I’m wondering if a recent interview experience was normal, or if I was right to run the other way.
After months of searching, I finally got an interview. It wasn’t my dream company or dream job, but it was in my field and a great way to get started in a new city. But early on, there were some things that made me hesitant. The scheduling of the interview involved two people who didn’t seem to be in communication with each other. Then I never received written confirmation of where to go and whom to meet, despite being told that I would. Red flag No. 1.
The day of the interview, I got lost in the impossibly complex office park and had to be given step-by-step instructions to the office. When I finally arrived, not one person knew to expect me, and I was asked to wait nearly ten minutes after the interview was supposed to start. Once it started, I was told the interviewers would be using a standard set of ten questions in “fairness” to all candidates. I was slightly annoyed to hear “Tell us about your entire employment history to date,” after I had already completed a detailed five-page application with that information. While not terrible, it didn’t leave me feeling confident that I wanted to work for the company or that it wanted me to work there. My family and friends all told me this type of generic interview is common, but why ask me to complete such a time-intensive document if I was just going to have to repeat it all in the interview? To me, that showed both laziness and a disinterest in candidates. Red Flag No. 2.
To my surprise, the CEO of the company called the next day and offered me the job. I expressed gratitude and asked if he could email me the details of the offer while I took a few days to consider. He asked why I would need time to consider and, sounding agitated, said he had other people waiting to hear back. He said that, if I had come to the interview, I must have wanted the job and that he had never had someone need time to think. He also told me he didn’t understand what I meant by “email me the offer.” Had I not read the job posting for details? Red Flag No. 3.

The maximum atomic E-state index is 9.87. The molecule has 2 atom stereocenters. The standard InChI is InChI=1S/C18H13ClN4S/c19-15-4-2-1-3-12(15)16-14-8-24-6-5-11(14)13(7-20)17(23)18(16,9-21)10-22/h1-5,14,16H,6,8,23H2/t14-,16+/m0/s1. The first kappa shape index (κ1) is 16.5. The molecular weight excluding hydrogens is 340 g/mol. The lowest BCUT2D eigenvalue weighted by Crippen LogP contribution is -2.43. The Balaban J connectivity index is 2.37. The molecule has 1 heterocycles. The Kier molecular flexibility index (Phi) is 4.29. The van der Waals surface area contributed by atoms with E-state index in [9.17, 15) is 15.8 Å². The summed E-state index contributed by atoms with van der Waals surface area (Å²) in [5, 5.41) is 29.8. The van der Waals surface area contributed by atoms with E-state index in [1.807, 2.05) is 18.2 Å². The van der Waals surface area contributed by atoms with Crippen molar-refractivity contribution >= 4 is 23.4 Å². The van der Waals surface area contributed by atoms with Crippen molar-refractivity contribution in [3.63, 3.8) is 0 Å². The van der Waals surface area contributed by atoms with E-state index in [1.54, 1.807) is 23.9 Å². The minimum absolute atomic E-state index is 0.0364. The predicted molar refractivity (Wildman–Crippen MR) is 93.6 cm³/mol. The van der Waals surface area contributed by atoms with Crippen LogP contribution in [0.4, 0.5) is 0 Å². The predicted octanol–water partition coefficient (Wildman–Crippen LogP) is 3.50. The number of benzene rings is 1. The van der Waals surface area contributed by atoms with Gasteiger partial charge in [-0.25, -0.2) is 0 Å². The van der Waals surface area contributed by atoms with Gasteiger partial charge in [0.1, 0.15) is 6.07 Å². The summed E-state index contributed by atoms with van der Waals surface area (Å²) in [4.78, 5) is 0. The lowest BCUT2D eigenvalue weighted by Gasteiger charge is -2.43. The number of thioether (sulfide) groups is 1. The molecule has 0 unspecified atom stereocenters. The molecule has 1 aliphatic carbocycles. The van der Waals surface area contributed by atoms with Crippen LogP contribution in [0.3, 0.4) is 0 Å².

I was floored by how angry and aggressive he was in response to reasonable questions. I explained I was asking for details like salary, benefits, official title, etc. I said I wouldn’t be asking for this info if I weren’t seriously considering the job, and that, as it was a Thursday, I felt it wasn’t unreasonable to get back to him on Monday.
When I told family and friends about my experience, including my hesitation to accept any offer from this company, I got mixed reactions. Some said I was being reasonable, but others said this was normal for a small company without a formal HR department. I felt they were saying that I was “supposed to” accept unprofessionalism and borderline abuse and that these were sacrifices I needed to make to get my foot in the door.
When the written offer finally came in, it was vastly under market value and said I would be obligated to work weekend hours, something that hadn’t been discussed. I politely declined and feel confident I made the right choice. But I have some questions about this process and how to look for good companies in the future. Is this type of generic interview, in which it appears no one has read your application, the new norm? Why do companies require such time-intensive and elaborate applications if they aren’t even reading them? Is it okay for a job offer to be handled like this just because a company lacks an HR department? And do I really have to compromise my standards to get an opportunity in a competitive field?
There are some red flags here — but they’re on both sides!
To be fair, the biggest flag is coming from the employer. The CEO’s reaction to your questions about the job offer was bizarre. If he’s never had a candidate ask for time to think over an offer before, he hasn’t made many job offers … or he’s hiring only people without any other options. And if he assumes anyone who interviews will happily accept the job (at any salary offered, I suppose?), he has a fundamental misunderstanding of how this works. If he’s someone you’d be working with closely, or if he has a significant hand in the day-to-day culture of the organization, that alone should make you wary.
But most of the rest of this doesn’t really seem like cause for concern.